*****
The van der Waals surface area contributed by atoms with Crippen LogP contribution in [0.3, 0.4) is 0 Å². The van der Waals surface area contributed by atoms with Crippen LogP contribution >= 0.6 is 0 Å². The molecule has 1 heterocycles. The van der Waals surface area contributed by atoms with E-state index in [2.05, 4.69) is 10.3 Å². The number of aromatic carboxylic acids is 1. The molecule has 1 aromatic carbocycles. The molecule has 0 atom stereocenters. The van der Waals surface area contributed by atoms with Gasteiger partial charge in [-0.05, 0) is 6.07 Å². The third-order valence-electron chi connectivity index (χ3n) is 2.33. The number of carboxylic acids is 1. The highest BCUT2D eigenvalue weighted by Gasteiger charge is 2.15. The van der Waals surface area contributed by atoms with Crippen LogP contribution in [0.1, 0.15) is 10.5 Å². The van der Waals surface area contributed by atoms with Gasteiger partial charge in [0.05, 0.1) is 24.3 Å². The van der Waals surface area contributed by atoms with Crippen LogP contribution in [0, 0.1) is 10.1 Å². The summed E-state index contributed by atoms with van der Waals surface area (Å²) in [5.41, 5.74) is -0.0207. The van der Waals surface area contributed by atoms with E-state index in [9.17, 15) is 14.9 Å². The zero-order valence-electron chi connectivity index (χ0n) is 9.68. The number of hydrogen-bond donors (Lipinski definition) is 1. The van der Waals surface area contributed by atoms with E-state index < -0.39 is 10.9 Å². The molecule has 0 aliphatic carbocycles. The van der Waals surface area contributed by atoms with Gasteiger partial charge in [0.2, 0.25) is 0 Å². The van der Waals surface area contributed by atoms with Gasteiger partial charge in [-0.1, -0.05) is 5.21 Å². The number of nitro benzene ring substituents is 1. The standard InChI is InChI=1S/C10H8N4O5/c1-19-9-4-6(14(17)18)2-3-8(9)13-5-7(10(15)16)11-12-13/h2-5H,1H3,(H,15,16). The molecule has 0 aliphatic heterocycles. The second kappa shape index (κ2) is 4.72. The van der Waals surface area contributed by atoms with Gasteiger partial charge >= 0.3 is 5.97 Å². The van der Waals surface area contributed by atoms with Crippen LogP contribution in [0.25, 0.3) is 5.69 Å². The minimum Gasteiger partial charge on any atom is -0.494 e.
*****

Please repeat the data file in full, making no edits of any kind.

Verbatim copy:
The van der Waals surface area contributed by atoms with Crippen LogP contribution in [0.3, 0.4) is 0 Å². The van der Waals surface area contributed by atoms with Crippen LogP contribution >= 0.6 is 0 Å². The molecule has 1 heterocycles. The van der Waals surface area contributed by atoms with E-state index in [2.05, 4.69) is 10.3 Å². The number of aromatic carboxylic acids is 1. The molecule has 1 aromatic carbocycles. The molecule has 0 atom stereocenters. The van der Waals surface area contributed by atoms with Gasteiger partial charge in [-0.05, 0) is 6.07 Å². The third-order valence-electron chi connectivity index (χ3n) is 2.33. The number of carboxylic acids is 1. The highest BCUT2D eigenvalue weighted by Gasteiger charge is 2.15. The van der Waals surface area contributed by atoms with Crippen LogP contribution in [0.1, 0.15) is 10.5 Å². The van der Waals surface area contributed by atoms with Gasteiger partial charge in [0.05, 0.1) is 24.3 Å². The van der Waals surface area contributed by atoms with Crippen LogP contribution in [0, 0.1) is 10.1 Å². The summed E-state index contributed by atoms with van der Waals surface area (Å²) in [5.41, 5.74) is -0.0207. The van der Waals surface area contributed by atoms with E-state index in [9.17, 15) is 14.9 Å². The zero-order valence-electron chi connectivity index (χ0n) is 9.68. The number of hydrogen-bond donors (Lipinski definition) is 1. The van der Waals surface area contributed by atoms with E-state index < -0.39 is 10.9 Å². The molecule has 0 aliphatic carbocycles. The van der Waals surface area contributed by atoms with Gasteiger partial charge in [0.2, 0.25) is 0 Å². The van der Waals surface area contributed by atoms with Gasteiger partial charge in [-0.1, -0.05) is 5.21 Å². The number of nitro benzene ring substituents is 1. The standard InChI is InChI=1S/C10H8N4O5/c1-19-9-4-6(14(17)18)2-3-8(9)13-5-7(10(15)16)11-12-13/h2-5H,1H3,(H,15,16). The molecule has 0 aliphatic heterocycles. The second kappa shape index (κ2) is 4.72. The van der Waals surface area contributed by atoms with Gasteiger partial charge >= 0.3 is 5.97 Å². The van der Waals surface area contributed by atoms with Crippen LogP contribution in [0.25, 0.3) is 5.69 Å². The minimum Gasteiger partial charge on any atom is -0.494 e.